Sunday, August 31, 2008

Proposition 8 at the grassroots

Recently I spent several mornings talking with voters door to door about Proposition 8, which would amend the state constitution to say that only marriage between a man and a woman is valid or recognized in California. My walks were part of a group effort by people from multiple faiths. We were canvassing neighborhoods and learn which registered voters are in favor of Proposition 8 or still undecided. These voters will receive more information and get-out-the-vote reminders as the election nears. A classic grassroots campaign.

While talking with voters about Proposition 8, I realized several important things:

  • Many people are confused about Proposition 8 or do not know what it is. As I introduced myself and began talking about the proposition, I could tell many voters were trying to size up which side I was on. A number of people wanted me to clarify whether a Yes vote was "Yes on traditional marriage" or "Yes on same-sex marriage" before they gave me an answer.

    This means that the grassroots voter education movement is extremely important. People need to know exactly what they're voting for or against when they encounter Proposition 8. In this way, Attorney General Jerry Brown's biased reword of Proposition 8 may actually help the proposition more than it hurts it. Although Brown's "eliminates the right of same-sex couples to marry" phrasing casts the proposition in a negative light, it makes it clear what "Yes" and "No" votes mean.

  • Proposition 8 has a good chance of passing. Very few people are undecided about Proposition 8, and opinions run strong among both supporters and opponents. At many houses I visited, voters would tell me their opinions on Proposition 8 before I even asked. This causes me to believe the outcome will be similar to that of Proposition 22, a similarly worded law that was passed by 61 percent of California voters in 2000.

    Sure, things are a little different this time around. Proposition 8 would carry more weight as an amendment to the state constitution, and public sentiment seems to be more open to same-sex marriage than it was eight years ago. But will this be enough to sway the outcome? Somehow I doubt it. Our canvassing effort only sent us to the houses of registered voters, and the majority were strongly in favor of traditional marriage. I'll admit I was assigned to precincts whose demographics are socially conservative, but it was comforting to realize that many folks have not changed their minds on this issue.

  • Apathy is the most dangerous opponent of Proposition 8. Because most people's minds are made up about the issue, Proposition 8 will be decided by how many people from each side show up at the polls. At that point it won't matter what the media thinks or says about same-sex marriage or even what popular opinion is on the issue. It's all decided by who registers and who shows up (or mails in their ballot). In this way, our democracy is beautiful. It requires you to care about local, state, and national affairs enough to make an effort to get to the polls. If there's any issue on the ballot that merits a supportive effort, it's Proposition 8. Please do all that you can to support its passage on Election Day.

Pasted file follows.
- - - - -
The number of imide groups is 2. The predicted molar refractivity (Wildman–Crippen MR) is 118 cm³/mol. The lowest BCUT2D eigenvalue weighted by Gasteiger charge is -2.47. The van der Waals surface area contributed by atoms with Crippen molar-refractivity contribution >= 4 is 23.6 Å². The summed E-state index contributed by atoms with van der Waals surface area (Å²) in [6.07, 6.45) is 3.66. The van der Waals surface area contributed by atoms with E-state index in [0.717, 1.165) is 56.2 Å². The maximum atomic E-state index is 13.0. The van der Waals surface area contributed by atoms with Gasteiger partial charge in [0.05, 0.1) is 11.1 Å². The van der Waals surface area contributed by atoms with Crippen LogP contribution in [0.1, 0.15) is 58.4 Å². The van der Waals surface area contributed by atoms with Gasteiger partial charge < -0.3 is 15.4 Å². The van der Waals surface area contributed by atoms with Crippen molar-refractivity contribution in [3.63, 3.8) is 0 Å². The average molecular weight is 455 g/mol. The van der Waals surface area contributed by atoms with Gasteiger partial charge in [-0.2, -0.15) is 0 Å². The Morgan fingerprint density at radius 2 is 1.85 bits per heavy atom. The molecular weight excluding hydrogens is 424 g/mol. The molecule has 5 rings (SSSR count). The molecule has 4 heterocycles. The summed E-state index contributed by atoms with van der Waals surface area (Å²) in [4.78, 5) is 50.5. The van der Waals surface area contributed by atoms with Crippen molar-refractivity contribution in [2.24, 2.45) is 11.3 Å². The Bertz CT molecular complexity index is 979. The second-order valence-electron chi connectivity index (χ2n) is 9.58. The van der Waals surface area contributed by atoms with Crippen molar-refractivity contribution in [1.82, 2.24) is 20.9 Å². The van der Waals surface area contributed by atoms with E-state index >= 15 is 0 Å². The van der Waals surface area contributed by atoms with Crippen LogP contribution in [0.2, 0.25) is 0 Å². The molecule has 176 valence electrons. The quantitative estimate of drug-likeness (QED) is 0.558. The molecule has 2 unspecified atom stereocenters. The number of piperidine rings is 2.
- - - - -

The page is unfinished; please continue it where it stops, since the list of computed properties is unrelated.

6 comments:

Jodi said...

I heard there was something about this on the church site. Is this true?

Ant Quinn said...

Get post. It's amazing how apathetic the public is on many issues. My wife always says, "The only thing necessary for evil to triumph is for enough good people to do nothing at all". It might be Chinese or something, but it is good, and I'm afraid very true in our society today. I don't think people realize the difference they can make. It's sad to see grassroots activists get shunned by so many people. I've noticed a lot of them on campus trying to register people for the upcoming elections.

Chino Blanco said...

An estimated 65,500 adopted children are living with a lesbian or gay parent.

Gay and lesbian parents are raising four percent of all adopted children in the United States.

An estimated 14,100 foster children are living with lesbian or gay parents.

Gay and lesbian parents are raising three percent of foster children in the United States.

Millions of children in the United States have LGBT parents.

You're not denying marriage to "gays" ... you're denying marriage to "parents" - not something to be proud of in my book.

Sterling said...

@Jodi: There's quite a bit of information on the Church's standpoint here:

http://newsroom.lds.org/ldsnewsroom/eng/commentary/the-divine-institution-of-marriage

Probably 95% of the folks out walking precincts in our group were LDS. We did have a few Catholics with us.

Publicola said...

We have started a blog specifically to defend traditional marriage in California and to promote the passage of the constitutional amendment that will be on the ballot this November that retains marriage as between a man and a woman.

Please join us at http://calmarriagedefense.blogspot.com/.

Chris said...

While I don't agree with Chino Blanco's conclusion, I do agree that a huge battle has already been lost when we consider the huge number of children being raised by LGB&T (in the lexicon of the political left) parents.

To me personally, I have less issue with gay marriage per se when compared to the legal permission for homosexual couples to adopt and take in foster children. Raising children in an alternative lifestyle is more spiritually and societally destructive in my opinion than simply sanctioning what may be termed "gay marriage."

My opinions notwithstanding, I have every reason to support the Church's strong stance on Proposition 8. Were I a Californian, I would surely be doing something visible about it.

I am intrigued by the document on the Church website.